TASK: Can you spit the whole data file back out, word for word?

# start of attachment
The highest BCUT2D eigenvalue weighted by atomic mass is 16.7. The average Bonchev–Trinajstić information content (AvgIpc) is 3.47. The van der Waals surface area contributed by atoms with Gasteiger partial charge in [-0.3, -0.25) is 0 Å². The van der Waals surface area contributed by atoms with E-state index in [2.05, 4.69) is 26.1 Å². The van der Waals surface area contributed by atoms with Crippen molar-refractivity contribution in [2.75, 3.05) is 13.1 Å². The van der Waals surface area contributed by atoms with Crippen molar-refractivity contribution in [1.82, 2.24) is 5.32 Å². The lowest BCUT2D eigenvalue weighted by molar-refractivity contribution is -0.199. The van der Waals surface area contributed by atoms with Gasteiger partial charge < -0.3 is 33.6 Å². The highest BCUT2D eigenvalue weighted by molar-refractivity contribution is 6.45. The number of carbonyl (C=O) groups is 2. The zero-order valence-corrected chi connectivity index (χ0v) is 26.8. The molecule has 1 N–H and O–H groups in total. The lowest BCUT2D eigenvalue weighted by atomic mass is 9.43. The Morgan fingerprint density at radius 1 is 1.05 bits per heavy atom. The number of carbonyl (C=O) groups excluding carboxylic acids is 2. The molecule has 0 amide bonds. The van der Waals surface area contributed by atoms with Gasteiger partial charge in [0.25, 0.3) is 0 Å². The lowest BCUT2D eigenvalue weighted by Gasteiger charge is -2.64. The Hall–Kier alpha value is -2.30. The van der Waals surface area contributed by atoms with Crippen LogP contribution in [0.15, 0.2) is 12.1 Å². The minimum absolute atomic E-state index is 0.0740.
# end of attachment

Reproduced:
The highest BCUT2D eigenvalue weighted by atomic mass is 16.7. The average Bonchev–Trinajstić information content (AvgIpc) is 3.47. The van der Waals surface area contributed by atoms with Gasteiger partial charge in [-0.3, -0.25) is 0 Å². The van der Waals surface area contributed by atoms with E-state index in [2.05, 4.69) is 26.1 Å². The van der Waals surface area contributed by atoms with Crippen molar-refractivity contribution in [2.75, 3.05) is 13.1 Å². The van der Waals surface area contributed by atoms with Crippen molar-refractivity contribution in [1.82, 2.24) is 5.32 Å². The lowest BCUT2D eigenvalue weighted by molar-refractivity contribution is -0.199. The van der Waals surface area contributed by atoms with Gasteiger partial charge < -0.3 is 33.6 Å². The highest BCUT2D eigenvalue weighted by molar-refractivity contribution is 6.45. The number of carbonyl (C=O) groups is 2. The zero-order valence-corrected chi connectivity index (χ0v) is 26.8. The molecule has 1 N–H and O–H groups in total. The lowest BCUT2D eigenvalue weighted by atomic mass is 9.43. The Morgan fingerprint density at radius 1 is 1.05 bits per heavy atom. The number of carbonyl (C=O) groups excluding carboxylic acids is 2. The molecule has 0 amide bonds. The van der Waals surface area contributed by atoms with Gasteiger partial charge in [0.25, 0.3) is 0 Å². The lowest BCUT2D eigenvalue weighted by Gasteiger charge is -2.64. The Hall–Kier alpha value is -2.30. The van der Waals surface area contributed by atoms with Crippen LogP contribution in [0.15, 0.2) is 12.1 Å². The minimum absolute atomic E-state index is 0.0740.